Manipulatives in Maths: Suitable for the Secondary Classroom?

Content writer Siobhan Lawrence explains why visualising manipulatives is suitable for everybody.

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Interlocking cubes, Cuisenaire rods, counters, dice, dominoes, geo-boards, to name but a few, are all examples of manipulatives and physical objects which you might associate with a primary classroom. Yet, in many secondary schools, these concrete ways of demonstrating a concept have often been left behind and are sometimes regarded by students as ‘babyish’. Indeed, these objects can sometimes be found buried in the deepest, darkest parts of the storage cupboard. Either that or teachers only find themselves encouraged to use manipulatives to aid their low attaining sets, whilst higher attainers are expected to understand the maths using a more abstract approach therefore harbouring a reputation that manipulatives don’t really belong in a secondary maths classroom. However, encouraging pupils to think about (and connect) a number of different representations of a concept is actually a really powerful learning tool, and one which should be encouraged more!

Manipulatives provide a depth of learning and mathematical understanding as they encourage ALL students to create multiple visual representations of the same concept. By representing these ideas in such a visual way allows for better consolidation as when there is less confusion, deeper understanding can develop and grow. Additionally, the use of manipulatives can begin to progress an ‘ownership’ of knowledge, which has other benefits too; if a student fully understands a concept, then a fear of the subject matter is reduced.

Finally, the use of manipulatives helps a working memory as students can keep track of what they are doing and display the process. This can be transferred in encouraging students to show their working out in exam questions. They also allow students to make use of reasoning skills and, once more, feeds into consolidation and depth of mathematical understanding; all of which are common and integral to a secondary classroom as well as a primary one.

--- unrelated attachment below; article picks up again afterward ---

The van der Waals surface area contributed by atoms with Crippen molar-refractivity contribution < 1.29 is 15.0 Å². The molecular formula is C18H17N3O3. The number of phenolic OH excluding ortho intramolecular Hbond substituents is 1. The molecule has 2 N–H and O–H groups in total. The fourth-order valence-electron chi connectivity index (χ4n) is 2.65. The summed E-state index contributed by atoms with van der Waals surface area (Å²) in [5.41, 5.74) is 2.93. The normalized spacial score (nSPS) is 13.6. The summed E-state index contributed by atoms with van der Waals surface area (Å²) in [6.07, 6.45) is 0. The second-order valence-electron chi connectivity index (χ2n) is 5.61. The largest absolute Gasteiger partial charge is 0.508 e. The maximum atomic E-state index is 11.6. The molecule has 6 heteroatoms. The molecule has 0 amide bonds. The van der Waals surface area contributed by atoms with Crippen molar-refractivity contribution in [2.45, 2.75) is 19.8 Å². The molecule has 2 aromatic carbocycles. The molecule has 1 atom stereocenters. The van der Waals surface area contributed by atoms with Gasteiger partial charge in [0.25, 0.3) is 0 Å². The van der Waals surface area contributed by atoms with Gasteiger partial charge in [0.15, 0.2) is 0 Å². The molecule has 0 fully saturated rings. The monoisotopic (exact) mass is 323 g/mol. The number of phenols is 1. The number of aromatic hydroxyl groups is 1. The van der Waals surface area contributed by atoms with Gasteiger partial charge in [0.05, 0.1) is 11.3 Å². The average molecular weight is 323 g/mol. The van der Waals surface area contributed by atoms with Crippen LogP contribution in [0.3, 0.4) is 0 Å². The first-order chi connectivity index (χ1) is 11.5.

There is no doubt that manipulatives enhance the abilities of students, at all levels, to reason and communicate mathematically. Working with manipulatives deepens understanding of concepts and relationships and makes learning meaningful: all key foci for the new mastery approach to the maths curriculum.

Top tips for Using Manipulatives in the Secondary Classroom

  1. Make sure the manipulatives are in the classroom (and not in storage!); they must be easily accessible.
  2. Incorporate them purposefully! Ensure they’re integral to the lesson to help remove the stigma that using manipulatives are for more low achievers and are, instead, fundamental in discovering patterns and making connections
  3. Challenge students to use the manipulatives, as an extension, to demonstrate the concepts covered in lessons.
  4. Use manipulatives often: as the use of them increases, students get used to the fact that the equipment is available. It will help reduce the stigma surrounding the objects and actually encourage them to explain their thinking, convince a friend or show their working out using them.

An Activity Idea Using a Manipulative

Build two consecutive triangular numbers from interlocking cubes – preferably in their ‘right angled’ form.

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Now give the smaller one a turn so that it complements the next number to form a square.

This will allow students to begin exploring the relationship between triangular and square numbers: that when two consecutive triangular numbers are added together, it will make a square number. You could then extend your students further by discovering the formula for the nth triangular number.

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